Countries plan to build more cheap dirty climate change causing coal plants

While the pledge to phase out coal gained the support of 23 more countries at the U.N. climate conference in Glasgow, big users of coal, the dirtiest of fuels, shunned the move.

The COP26 summit aims to find ways to keep the rise of global temperature to 2.7 Fahrenheit (1.5 degrees Celsius).

A study shows carbon dioxide emissions have returned to near pre-pandemic levels.

Greenhouse gases emitted from the burning coal are the single largest contributor to climate change; weaning the world’s energy industry off coal will significantly contribute to achieving global climate targets.

Countries including the United States, China, Australia and India did not support the pledge to drop coal. These countries have nearly 50% of the global coal fired plants and plan on building more.

In 2020, carbon dioxide emissions fell by 5.4% as economies ground to a halt; however a report by Global Carbon Project has forecast a 4.9% rebound in emissions in 2021.

“We were expecting to see some rebound,” reads the report’s lead author Pierre Friedlingstein, a climate modelling researcher at the University of Exeter. “What surprised us was the intensity and rapidity.”

According to the United Nations, a rise of the world’s temperature above 1.5C would trigger significant catastrophes, compared to the current intensifying storms, heatwaves, droughts and floods which are becoming routine recently.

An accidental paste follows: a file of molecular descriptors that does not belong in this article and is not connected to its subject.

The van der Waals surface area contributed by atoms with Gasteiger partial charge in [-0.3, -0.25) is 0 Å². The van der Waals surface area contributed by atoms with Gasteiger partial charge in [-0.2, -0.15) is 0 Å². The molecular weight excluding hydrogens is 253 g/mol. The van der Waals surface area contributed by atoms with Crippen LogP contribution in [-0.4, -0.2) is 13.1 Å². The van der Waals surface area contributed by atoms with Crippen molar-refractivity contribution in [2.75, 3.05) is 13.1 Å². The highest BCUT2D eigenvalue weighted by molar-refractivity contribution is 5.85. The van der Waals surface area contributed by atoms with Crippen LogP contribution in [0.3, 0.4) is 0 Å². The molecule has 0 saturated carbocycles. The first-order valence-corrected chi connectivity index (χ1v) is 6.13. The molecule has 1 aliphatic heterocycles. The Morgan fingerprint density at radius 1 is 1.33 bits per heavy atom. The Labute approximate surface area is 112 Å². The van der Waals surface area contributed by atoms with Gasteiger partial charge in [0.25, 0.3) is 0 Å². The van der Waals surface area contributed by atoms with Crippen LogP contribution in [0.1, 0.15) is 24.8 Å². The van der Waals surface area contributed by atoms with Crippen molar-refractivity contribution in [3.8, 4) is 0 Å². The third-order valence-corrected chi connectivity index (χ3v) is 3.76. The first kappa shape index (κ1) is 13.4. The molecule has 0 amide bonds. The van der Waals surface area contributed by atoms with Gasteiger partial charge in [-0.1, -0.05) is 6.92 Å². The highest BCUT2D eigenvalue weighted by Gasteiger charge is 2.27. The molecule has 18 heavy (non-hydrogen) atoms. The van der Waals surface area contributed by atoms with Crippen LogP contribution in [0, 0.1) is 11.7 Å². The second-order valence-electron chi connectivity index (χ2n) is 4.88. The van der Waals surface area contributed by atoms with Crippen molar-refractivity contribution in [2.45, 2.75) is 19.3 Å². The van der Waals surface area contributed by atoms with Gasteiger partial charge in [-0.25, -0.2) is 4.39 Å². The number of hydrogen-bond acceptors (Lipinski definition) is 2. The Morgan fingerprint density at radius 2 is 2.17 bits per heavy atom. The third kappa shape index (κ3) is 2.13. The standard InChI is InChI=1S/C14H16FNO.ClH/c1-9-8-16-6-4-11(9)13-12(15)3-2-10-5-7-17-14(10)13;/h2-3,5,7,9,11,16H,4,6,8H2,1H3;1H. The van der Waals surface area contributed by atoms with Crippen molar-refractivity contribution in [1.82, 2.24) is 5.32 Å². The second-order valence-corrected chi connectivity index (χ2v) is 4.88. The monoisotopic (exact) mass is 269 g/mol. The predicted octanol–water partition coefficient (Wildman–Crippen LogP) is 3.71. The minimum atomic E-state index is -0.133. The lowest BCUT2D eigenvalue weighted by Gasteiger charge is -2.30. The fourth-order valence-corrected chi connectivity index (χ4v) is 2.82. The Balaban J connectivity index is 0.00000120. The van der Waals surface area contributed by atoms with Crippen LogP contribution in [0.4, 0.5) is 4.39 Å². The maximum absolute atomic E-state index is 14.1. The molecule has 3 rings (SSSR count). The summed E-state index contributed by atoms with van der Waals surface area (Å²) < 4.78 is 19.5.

“I think we can say that the end of coal is in sight,” said Alok Sharma, British president of the two-week summit, detailing the pledge to phase out existing coal-fuelled power plants and to stop building new ones.

He went on to add, the non-binding pledge “has 77 signatories, including 46 countries, such as Poland, Vietnam, and Chile, 23 of which are making commitments on ending coal for the first time”.

Incidentally, wealthier countries did not meet their 2020 deadline for delivering $100 billion a year in “climate finance”.

“We need to have funding to retire coal earlier and to build the new capacity of renewable energy,” said Indonesia’s finance minister, Sri Mulyani Indrawati.

COP26 aims to get promises from countries to cut their greenhouse gas emissions and set the world on a clear path towards capping the rise in global temperature, which is already up 1.1C since pre-industrial times.

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